Saying Goodbye to Bucky – Part Two
(Scroll down to previous post for Part One)
I thought I would feel relieved after putting Bucky to sleep, but I felt awful. Had he still wanted to live? Did we let him go too soon? Why did this happen this way? I hadn’t been ready to let him go. Perhaps if we had waited, I would have been more prepared. I regretted making such a quick decision.
For several mornings, I woke up sick to my stomach. Bucky wasn’t asleep on my meditation chair, but tufts of his fur and fragments of litter were still there. His food dishes and litter box were sitting out. I felt a huge void in our home and couldn’t believe he was actually gone. It was like experiencing a nightmare from which I couldn’t awaken.
I was astonished by how deep the pain was. How could such a small being make such a huge impact on my heart? I missed Bucky terribly…being able to hold and cuddle him, pet and kiss him, baby and nurture him. I was his protector and mommy. He was my companion and comfort, and offered me an outlet for my affection. He needed me and I needed him.
Bucky’s death resurrected other losses – the loss of my brother and father, the loss of my dream of having a baby. It seemed that his passing dug up all of the unexpressed grief from the recesses of my being. Not only had Bucky been my loving companion as I grieved these other losses, but he had given me one last gift – a deep emotional cleansing.
Only days after Bucky’s death, while walking my dog, three Monarch butterflies fluttered over a bush. They twirled around each other as if in a dance for several minutes as I stood mesmerized and watched. I hadn’t seen butterflies in months. After my brother died, I noticed butterflies everywhere. Had he sent them to me? Was he showing me that everything was okay? That Bucky was alright and at peace?
The following week, while walking with a friend to the lighthouse, we saw a pod of dolphins. I was delighted; I hadn’t seen dolphins in a long time. They swam south towards the harbor entrance. We decided to put our feet in the sand, so veered off the path heading north to Seabright Beach. As we stood at the shore, two dolphins broke away from their pod, turned around and swam directly towards us to the wave break. They were paying us a special visit. I took this as another sign that all was well. Later, that same day, we received the first rain of the season and a beautiful rainbow appeared outside my office awakening hope in my broken heart.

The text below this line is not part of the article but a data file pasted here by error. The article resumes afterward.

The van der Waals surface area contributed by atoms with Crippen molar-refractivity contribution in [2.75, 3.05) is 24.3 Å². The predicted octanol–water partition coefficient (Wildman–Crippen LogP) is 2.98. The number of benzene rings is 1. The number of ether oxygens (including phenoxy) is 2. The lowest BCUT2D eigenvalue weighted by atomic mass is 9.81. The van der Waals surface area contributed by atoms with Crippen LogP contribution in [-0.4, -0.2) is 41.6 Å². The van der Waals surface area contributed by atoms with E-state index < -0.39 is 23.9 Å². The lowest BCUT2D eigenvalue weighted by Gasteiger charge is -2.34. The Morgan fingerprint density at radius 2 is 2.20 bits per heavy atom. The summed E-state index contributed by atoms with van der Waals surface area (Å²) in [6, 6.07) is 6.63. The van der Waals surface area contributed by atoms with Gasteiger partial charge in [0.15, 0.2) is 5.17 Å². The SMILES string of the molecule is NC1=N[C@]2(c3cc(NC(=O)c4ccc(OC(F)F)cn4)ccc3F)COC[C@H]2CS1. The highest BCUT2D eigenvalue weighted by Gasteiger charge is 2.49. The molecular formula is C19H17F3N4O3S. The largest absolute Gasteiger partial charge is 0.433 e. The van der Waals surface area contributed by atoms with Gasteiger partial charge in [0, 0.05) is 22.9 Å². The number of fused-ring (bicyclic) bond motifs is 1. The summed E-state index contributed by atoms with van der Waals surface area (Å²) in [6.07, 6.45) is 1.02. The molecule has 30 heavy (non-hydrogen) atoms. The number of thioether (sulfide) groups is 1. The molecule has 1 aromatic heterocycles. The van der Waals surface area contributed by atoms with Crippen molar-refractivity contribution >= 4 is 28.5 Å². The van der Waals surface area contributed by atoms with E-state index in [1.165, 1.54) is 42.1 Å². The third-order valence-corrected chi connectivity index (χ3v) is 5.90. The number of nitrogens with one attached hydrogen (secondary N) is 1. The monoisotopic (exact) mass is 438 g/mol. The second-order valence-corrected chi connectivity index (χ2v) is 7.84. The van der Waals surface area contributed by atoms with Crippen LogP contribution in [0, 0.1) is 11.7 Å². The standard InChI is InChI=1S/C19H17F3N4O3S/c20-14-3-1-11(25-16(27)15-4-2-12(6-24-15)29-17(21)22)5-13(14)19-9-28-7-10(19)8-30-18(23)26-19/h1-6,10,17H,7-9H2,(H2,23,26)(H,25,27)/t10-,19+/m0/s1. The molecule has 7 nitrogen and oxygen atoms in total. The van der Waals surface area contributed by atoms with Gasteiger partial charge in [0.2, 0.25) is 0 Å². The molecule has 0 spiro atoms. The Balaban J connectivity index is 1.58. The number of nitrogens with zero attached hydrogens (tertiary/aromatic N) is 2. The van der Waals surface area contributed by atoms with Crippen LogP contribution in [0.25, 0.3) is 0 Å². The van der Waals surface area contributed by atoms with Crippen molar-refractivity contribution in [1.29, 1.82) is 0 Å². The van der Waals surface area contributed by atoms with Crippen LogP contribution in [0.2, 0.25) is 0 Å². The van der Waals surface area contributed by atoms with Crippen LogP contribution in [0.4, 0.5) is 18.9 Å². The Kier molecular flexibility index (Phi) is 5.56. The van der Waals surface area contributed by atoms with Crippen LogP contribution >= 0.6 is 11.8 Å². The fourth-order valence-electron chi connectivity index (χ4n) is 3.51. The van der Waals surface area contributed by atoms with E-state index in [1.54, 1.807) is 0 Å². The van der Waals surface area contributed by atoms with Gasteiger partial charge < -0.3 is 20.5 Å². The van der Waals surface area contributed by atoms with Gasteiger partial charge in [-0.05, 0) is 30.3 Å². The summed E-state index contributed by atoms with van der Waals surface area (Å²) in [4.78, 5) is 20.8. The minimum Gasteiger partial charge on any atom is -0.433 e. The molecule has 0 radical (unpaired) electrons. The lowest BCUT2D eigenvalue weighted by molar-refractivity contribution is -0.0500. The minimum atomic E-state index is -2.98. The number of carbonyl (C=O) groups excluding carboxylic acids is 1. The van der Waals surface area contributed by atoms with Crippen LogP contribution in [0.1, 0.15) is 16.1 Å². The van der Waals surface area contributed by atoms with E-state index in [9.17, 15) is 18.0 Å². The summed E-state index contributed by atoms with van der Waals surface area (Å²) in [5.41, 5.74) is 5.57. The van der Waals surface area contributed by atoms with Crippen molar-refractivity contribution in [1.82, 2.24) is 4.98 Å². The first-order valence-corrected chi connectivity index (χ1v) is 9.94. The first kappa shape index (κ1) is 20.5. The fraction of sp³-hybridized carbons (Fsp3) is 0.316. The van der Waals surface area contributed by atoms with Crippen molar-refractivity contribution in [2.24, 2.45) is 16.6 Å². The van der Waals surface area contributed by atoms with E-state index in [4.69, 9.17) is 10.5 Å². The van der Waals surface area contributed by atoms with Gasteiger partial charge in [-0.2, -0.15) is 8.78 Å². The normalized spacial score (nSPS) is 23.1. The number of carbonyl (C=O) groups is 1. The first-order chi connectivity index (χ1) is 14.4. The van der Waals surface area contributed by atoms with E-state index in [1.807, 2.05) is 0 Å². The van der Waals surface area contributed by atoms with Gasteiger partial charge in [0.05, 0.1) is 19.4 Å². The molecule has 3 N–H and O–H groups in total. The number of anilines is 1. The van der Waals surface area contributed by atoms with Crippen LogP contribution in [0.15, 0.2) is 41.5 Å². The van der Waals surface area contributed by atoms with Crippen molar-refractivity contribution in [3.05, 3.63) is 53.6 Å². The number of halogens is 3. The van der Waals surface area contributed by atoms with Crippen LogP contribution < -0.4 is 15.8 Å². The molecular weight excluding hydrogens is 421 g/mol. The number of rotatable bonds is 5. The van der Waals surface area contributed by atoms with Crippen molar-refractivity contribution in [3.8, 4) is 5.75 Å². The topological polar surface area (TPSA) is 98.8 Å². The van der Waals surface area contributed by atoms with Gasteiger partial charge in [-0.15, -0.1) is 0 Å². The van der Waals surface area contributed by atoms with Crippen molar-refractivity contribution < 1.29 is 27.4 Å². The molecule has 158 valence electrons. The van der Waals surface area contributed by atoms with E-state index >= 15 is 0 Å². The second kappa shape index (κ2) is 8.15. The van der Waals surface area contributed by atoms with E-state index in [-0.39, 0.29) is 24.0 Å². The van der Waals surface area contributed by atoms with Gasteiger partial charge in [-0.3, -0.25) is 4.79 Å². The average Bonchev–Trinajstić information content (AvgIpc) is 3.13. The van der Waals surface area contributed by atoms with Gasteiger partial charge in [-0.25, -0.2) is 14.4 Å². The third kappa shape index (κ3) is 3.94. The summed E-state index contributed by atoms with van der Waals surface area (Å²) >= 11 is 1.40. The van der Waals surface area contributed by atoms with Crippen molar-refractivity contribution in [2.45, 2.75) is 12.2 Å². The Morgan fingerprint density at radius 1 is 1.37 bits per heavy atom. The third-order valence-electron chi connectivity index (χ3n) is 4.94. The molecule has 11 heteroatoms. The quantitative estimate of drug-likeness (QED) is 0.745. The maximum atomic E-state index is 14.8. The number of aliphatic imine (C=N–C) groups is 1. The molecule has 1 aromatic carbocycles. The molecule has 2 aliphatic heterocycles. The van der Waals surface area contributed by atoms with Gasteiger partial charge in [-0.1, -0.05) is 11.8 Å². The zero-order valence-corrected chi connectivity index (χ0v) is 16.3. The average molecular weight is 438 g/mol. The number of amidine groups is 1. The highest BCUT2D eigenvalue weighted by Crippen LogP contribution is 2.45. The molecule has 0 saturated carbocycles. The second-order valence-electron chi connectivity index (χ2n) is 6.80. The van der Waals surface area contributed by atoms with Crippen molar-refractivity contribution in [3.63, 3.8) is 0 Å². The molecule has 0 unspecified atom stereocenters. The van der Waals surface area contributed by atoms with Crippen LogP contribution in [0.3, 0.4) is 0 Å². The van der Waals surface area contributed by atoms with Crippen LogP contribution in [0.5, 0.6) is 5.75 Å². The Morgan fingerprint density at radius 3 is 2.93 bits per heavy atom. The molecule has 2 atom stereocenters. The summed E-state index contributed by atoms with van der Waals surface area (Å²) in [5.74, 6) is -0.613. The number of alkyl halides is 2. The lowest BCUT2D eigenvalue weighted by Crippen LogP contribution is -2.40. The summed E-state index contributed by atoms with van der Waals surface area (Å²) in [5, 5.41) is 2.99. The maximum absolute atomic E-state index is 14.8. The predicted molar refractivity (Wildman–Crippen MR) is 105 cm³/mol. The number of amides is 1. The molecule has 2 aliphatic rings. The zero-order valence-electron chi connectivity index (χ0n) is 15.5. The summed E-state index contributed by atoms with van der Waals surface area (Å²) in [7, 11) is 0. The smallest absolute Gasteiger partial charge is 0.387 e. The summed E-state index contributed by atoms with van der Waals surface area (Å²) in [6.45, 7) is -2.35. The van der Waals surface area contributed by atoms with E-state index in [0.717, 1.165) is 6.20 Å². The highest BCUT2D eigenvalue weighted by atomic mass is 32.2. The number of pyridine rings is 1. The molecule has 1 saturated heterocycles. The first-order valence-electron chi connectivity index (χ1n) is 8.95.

Despite experiencing moments of hope and joy, tidal waves of grief overcame me unexpectedly at times. Ten days after Bucky’s death, while at a women’s retreat with four friends, I began to sob uncontrollably after looking at Bucky’s picture on the altar. I sat with my head facing down as I blew snot into tissue after tissue and wiped tears from my face. I looked up to see four sets of loving eyeballs focused directly on me. My friends had supported me while witnessing the intensity of my grief.
It seems my broken heart has created an opening for me to feel everything. As I give myself full permission to feel all of my feelings, I am experiencing a new sense of inner peace and freedom. I now have more energy to create anew. A book I had put aside after moving from Colorado is coming back to life. Without having to care for Bucky, I also have more time for my business and other projects. Further, my healing work with clients is deepening as I have greater compassion for their losses. Could it be that it was the perfect time to let Bucky go?
Four weeks later, I no longer question my decision to let Bucky go. I am deeply grateful for the time that we had together and I know that our bond will never die. His gentle loving Spirit is still present with me. He is my angel on the other side.